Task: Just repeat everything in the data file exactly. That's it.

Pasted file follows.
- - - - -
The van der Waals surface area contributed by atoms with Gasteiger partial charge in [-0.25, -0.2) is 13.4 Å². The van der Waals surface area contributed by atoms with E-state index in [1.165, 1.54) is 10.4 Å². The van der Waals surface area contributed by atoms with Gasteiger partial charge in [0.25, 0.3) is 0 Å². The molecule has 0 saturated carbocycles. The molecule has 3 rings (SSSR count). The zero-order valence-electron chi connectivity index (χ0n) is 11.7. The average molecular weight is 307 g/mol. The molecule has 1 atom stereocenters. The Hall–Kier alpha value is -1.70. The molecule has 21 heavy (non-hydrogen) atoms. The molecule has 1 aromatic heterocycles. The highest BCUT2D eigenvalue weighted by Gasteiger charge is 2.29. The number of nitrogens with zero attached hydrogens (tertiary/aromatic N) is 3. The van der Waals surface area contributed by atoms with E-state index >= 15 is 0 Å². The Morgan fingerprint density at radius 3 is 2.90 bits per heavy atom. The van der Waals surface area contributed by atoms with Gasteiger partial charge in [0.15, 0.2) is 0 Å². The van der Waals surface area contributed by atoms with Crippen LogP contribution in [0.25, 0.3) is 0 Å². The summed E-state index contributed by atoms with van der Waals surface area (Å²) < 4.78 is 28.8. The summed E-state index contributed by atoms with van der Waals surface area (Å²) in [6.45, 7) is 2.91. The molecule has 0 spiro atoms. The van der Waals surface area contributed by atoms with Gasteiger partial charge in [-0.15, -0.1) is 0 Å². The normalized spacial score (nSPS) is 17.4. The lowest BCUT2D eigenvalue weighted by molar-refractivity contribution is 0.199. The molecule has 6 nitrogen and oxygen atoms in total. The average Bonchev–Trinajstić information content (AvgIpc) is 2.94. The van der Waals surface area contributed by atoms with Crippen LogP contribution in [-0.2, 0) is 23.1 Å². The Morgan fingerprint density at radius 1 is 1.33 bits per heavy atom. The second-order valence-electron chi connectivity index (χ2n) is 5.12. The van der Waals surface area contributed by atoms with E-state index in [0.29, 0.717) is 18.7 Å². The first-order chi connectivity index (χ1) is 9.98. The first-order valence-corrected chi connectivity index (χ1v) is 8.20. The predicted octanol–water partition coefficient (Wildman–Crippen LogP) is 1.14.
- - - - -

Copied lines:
The van der Waals surface area contributed by atoms with Gasteiger partial charge in [-0.25, -0.2) is 13.4 Å². The van der Waals surface area contributed by atoms with E-state index in [1.165, 1.54) is 10.4 Å². The van der Waals surface area contributed by atoms with Gasteiger partial charge in [0.25, 0.3) is 0 Å². The molecule has 0 saturated carbocycles. The molecule has 3 rings (SSSR count). The zero-order valence-electron chi connectivity index (χ0n) is 11.7. The average molecular weight is 307 g/mol. The molecule has 1 atom stereocenters. The Hall–Kier alpha value is -1.70. The molecule has 21 heavy (non-hydrogen) atoms. The molecule has 1 aromatic heterocycles. The highest BCUT2D eigenvalue weighted by Gasteiger charge is 2.29. The number of nitrogens with zero attached hydrogens (tertiary/aromatic N) is 3. The van der Waals surface area contributed by atoms with E-state index >= 15 is 0 Å². The Morgan fingerprint density at radius 3 is 2.90 bits per heavy atom. The van der Waals surface area contributed by atoms with Gasteiger partial charge in [0.15, 0.2) is 0 Å². The van der Waals surface area contributed by atoms with Crippen LogP contribution in [0.25, 0.3) is 0 Å². The summed E-state index contributed by atoms with van der Waals surface area (Å²) < 4.78 is 28.8. The summed E-state index contributed by atoms with van der Waals surface area (Å²) in [6.45, 7) is 2.91. The molecule has 0 spiro atoms. The van der Waals surface area contributed by atoms with Gasteiger partial charge in [-0.15, -0.1) is 0 Å². The normalized spacial score (nSPS) is 17.4. The lowest BCUT2D eigenvalue weighted by molar-refractivity contribution is 0.199. The molecule has 6 nitrogen and oxygen atoms in total. The average Bonchev–Trinajstić information content (AvgIpc) is 2.94. The van der Waals surface area contributed by atoms with Crippen LogP contribution in [-0.2, 0) is 23.1 Å². The Morgan fingerprint density at radius 1 is 1.33 bits per heavy atom. The second-order valence-electron chi connectivity index (χ2n) is 5.12. The van der Waals surface area contributed by atoms with E-state index in [0.29, 0.717) is 18.7 Å². The first-order chi connectivity index (χ1) is 9.98. The first-order valence-corrected chi connectivity index (χ1v) is 8.20. The predicted octanol–water partition coefficient (Wildman–Crippen LogP) is 1.14.